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Health, Beauty & Fashion

High Fashion

As more people fly, clashing dress styles up in the air are becoming more common. With different views on appropriate attire, can a common ground in the sky be found?
The Straits Times - September 21, 2012
By: Ong Soh Chin
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High Fashion PHOTO: AGENCE FRANCE-PRESSE, ASSOCIATED PRESS

For many Singaporeans, frequent long distance travel is now a way of life. We cross time zones in the air with nonchalance, as if we were zipping from one shopping mall to another on terra firma.

And we have become conversant in the unspoken dress codes of different destination cities, pulling on a pair of boots here and shedding a cardigan there.

Some cities, like New York in summer, for example, allow for more casual outfits - I lived in my red Havaianas on my recent trip there - while others demand crisper and more formal attire. Paris, the city I visited after New York, seems to demand a stricter adherence to style and decorum. I wouldn't wear flip-flops to a nice restaurant there. But I most certainly could and did in New York.

But to get to any destination, one first has to board a plane and be suspended in travel aspic - in a no man's land in the skies - for numerous hours. And it is this amorphous state which can confound even the most seasoned traveller.

Recently, a woman flying from Las Vegas in the United States on Southwest Airlines reported that she was confronted by an airline employee for showing too much cleavage. In another case, a passenger on American Airlines was told off by the pilot because she was wearing a T-shirt with a four-letter word. She was allowed to keep flying after draping a shawl over the shirt.

Last year, Deshon Marman, an American college football player, was hauled off a US Airways flight and arrested at San Francisco International Airport after he refused to pull up his low-slung pants. His lawyer pointed out that the same airline had repeatedly allowed a middle-aged man to travel wearing women's underwear and not much else.

The local prosecutor declined to file charges against Marman.

In news reports, the lawyer, Mr Joseph D. O'Sullivan, said: "You can't let someone repugnant like that (the cross-dresser) on the plane and single out this kid because he's black, wearing dreadlocks and had two or three inches of his underwear showing. They can't arrest him for what someone perceives to be inappropriate attire."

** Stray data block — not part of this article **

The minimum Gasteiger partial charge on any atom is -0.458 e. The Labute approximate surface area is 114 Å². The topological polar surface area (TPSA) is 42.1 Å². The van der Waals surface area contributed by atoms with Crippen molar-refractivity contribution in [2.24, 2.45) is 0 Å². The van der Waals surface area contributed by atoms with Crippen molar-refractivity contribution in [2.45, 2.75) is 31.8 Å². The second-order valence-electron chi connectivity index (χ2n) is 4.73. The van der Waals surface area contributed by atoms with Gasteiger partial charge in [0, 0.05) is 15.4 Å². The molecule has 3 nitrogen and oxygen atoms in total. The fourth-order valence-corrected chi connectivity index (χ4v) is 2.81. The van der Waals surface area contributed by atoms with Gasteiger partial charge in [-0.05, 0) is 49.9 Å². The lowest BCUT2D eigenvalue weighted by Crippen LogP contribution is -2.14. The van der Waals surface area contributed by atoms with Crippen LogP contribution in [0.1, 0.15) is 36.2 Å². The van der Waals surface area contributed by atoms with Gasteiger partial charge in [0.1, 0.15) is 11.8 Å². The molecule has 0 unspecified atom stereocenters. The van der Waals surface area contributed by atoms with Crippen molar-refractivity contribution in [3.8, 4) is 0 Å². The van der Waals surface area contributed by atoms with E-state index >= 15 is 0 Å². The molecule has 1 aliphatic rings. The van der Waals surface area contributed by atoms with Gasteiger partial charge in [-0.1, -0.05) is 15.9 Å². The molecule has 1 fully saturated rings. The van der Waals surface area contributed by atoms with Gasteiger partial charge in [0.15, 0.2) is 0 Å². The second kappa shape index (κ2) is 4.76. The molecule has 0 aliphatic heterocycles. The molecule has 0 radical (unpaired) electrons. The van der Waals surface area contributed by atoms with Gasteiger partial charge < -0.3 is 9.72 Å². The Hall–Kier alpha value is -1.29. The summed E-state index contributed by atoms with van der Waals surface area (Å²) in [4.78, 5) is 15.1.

Others may disagree, and therein lies the problem. While different countries have different codes and rules regarding appropriate attire, how do all these different attitudes find a common ground in the sky?

In certain countries, wearing a miniskirt in public could get one thrown in jail. But up in the air, does one have a right to dictate how others should dress? Or is it every man and woman for himself?

No one knows, simply because there are no firm rules. Today, air travellers run the gamut from the well-groomed to the barely decent. Most people, however, fall safely in between.

Some people make an effort to change into sleepwear mid-flight and to freshen up and dress up properly before disembarking. These are the people who get off a plane looking poised, scrubbed and uncreased. They are also usually called Victoria Beckham.

Others, like me, go the distance in a T-shirt, a pair of comfy jeans and what I call my airplane hoodie - an ancient track jacket that has seen better days but is as reassuring to me as a security blanket.

But even a T-shirt may not be acceptable. Last month, Arijit Guha, a graduate student at Arizona State University, was barred from a Delta Airlines flight in New York because he had on his a deliberately misspelled slogan, "Terrists gonna kill us all". While Guha said he was making a satirical statement about racial profiling by airlines, it is understandable why officials were less than amused, especially in today's fraught socio-political climate.

The truth is, while many of us do not pay much attention to how we dress on flights, our carelessness may be misinterpreted by people with partisan interests and sensibilities, and then amplified by online chatter.

Take the Marman case earlier. US Airways spokesman John McDonald told American media that no passengers had complained about the cross-dresser until his photo in women's underwear was circulated on the Internet.

He said the airline doesn't have a dress code but that employees may talk to a passenger if other people might be offended by the way he's dressed.

Personally, I don't have an issue with cross-dressers or people wearing low-slung jeans on flights, as long as they keep a low profile and they don't smell bad.

In fact, what is more disruptive up in the air is not what one sees, but what one hears and smells. One can shut one's eyes, but not one's nose and ears.

So I have more of an issue with rowdy drunken passengers and ill-behaved children whose parents allow them to use the aisles as a playground. If airline staff want to start muscling in on miscreants, they should start with those violations first, rather than focus on how a person dresses, if you ask me.

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